It seems possible that the Swabian castles of Augusta and Maniace were designed as signs of Imperial power to those entering the European territories of the emperor.  Certainly the great hall of Maniace is the greatest hall of its time in Europe.

Description
The castle as built by Frederick II between 1232 and 1240 formed a square 167' long with 4 boldly projecting round towers at the corners, all the enceinte being a massive 12' thick.  This was all set on a 3 stepped plinth, which was octagonal underneath the towers.  The whole is built in a fine ashlar.

The 4 castle towers faced the four points of the compass, with the main entrance being to the NW.  This was an ogival hole in the wall style affair and had a beautiful ogival arch surmounted by the Habsburg coat of arms - a double-headed eagle - put there in 1618.  The decorative nature of the gateway is striking compared with the bare ashlar walls around it.  On either side above the capitals are the remains of animal carvings.  Flanking the gate are the niches for the bronze rams.  The portal has 3 columns on either side, the wooden portcullis lying behind the first.  Before it was a drawbridge, filled in probably in the seventeenth century when an insignificant barbican, long since destroyed, was added.  Flanking the gate were two impressive Romanesque windows.  At each end of the walls were once tall towers which have now been cut down to only 2 floors.  The NE front is similar to the NW, except for there is no gate and 5 first floor Romanesque windows.  The SW front is similar apart from there is a small, blocked door, similar in some respects to the gate to the NE, but without a portcullis.  In this wall, near the west tower, is a staircase that goes down through the rock to a 3' square water source, known as the bath of the queen. The SE front has just 3 windows and a ground floor entrance.  The corner towers all appear pretty similar, although old prints show that the south tower was a floor or two higher and housed a lighthouse.  Whether this was part of the original design or a later addition is unknown.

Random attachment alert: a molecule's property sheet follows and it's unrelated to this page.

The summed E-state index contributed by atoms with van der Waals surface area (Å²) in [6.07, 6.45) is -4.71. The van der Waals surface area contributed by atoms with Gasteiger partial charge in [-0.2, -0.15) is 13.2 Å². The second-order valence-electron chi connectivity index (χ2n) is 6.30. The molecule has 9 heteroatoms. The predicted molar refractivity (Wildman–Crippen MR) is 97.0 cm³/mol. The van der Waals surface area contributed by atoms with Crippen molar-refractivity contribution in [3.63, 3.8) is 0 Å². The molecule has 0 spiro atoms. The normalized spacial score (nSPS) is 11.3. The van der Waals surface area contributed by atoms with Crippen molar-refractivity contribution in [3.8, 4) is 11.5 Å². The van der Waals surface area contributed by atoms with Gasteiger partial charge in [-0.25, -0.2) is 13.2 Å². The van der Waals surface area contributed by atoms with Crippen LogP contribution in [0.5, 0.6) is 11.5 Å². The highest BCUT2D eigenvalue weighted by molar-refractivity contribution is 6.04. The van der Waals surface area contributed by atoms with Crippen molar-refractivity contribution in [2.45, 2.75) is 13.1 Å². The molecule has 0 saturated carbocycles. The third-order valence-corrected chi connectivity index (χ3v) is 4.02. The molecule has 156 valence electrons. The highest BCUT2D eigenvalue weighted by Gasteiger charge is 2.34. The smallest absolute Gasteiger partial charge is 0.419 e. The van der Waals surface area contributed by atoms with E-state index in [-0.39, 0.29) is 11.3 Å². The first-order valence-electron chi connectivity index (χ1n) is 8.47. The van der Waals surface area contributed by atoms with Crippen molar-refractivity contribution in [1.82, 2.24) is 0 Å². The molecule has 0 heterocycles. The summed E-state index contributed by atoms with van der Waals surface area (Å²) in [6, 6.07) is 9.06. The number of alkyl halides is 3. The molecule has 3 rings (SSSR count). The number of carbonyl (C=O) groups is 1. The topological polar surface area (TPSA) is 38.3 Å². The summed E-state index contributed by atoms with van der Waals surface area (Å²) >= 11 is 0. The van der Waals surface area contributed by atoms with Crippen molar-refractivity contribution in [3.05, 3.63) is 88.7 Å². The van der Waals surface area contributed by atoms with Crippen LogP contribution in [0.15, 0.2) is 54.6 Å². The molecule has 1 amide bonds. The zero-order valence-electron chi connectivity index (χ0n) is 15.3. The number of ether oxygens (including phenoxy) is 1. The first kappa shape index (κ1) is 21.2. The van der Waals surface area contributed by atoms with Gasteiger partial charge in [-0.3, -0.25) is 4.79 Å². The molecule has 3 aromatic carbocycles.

Within the defensive enceinte there was one great hall, with the roof held up by 16 decorative columns and as many semi and quarter columns along the walls as well as 24 square-shaped ribbed crosses (32'x32' by 34' high).  Within the hall were 2 sets of fireplaces opposing each other.  Presumably these would have supplied some light to the rather dark interior due to the few and small Romanesque windows.  After the hall's collapse other buildings were built in the courtyard.  Recently restoration work has rebuilt much of the roof.

Surrounding the inner castle was an outer ward of various dates.  The earliest part seems to have been a mantlet which surrounded the ward, skirting around the towers in a similar manner to the middle ward at Harlech in Wales.  The Maniace mantlet appears to have been destroyed apart from the SW side.  To E&W the mantlet has been grafted onto the later walls of the outer ward.  The bulk of the outer ward now lies to the NW of the castle and appears to be late medieval at the earliest.  To the SE is the nineteenth century gun fort, while to the north is the great ditch that is crossed by a Romanesque looking bridge, right down to the tiles used in its construction.





Why not join me here and at other Sicilian castles?  Information on this and other tours can be found at Scholarly Sojourns.


 

Copyright©2019 Paul Martin Remfry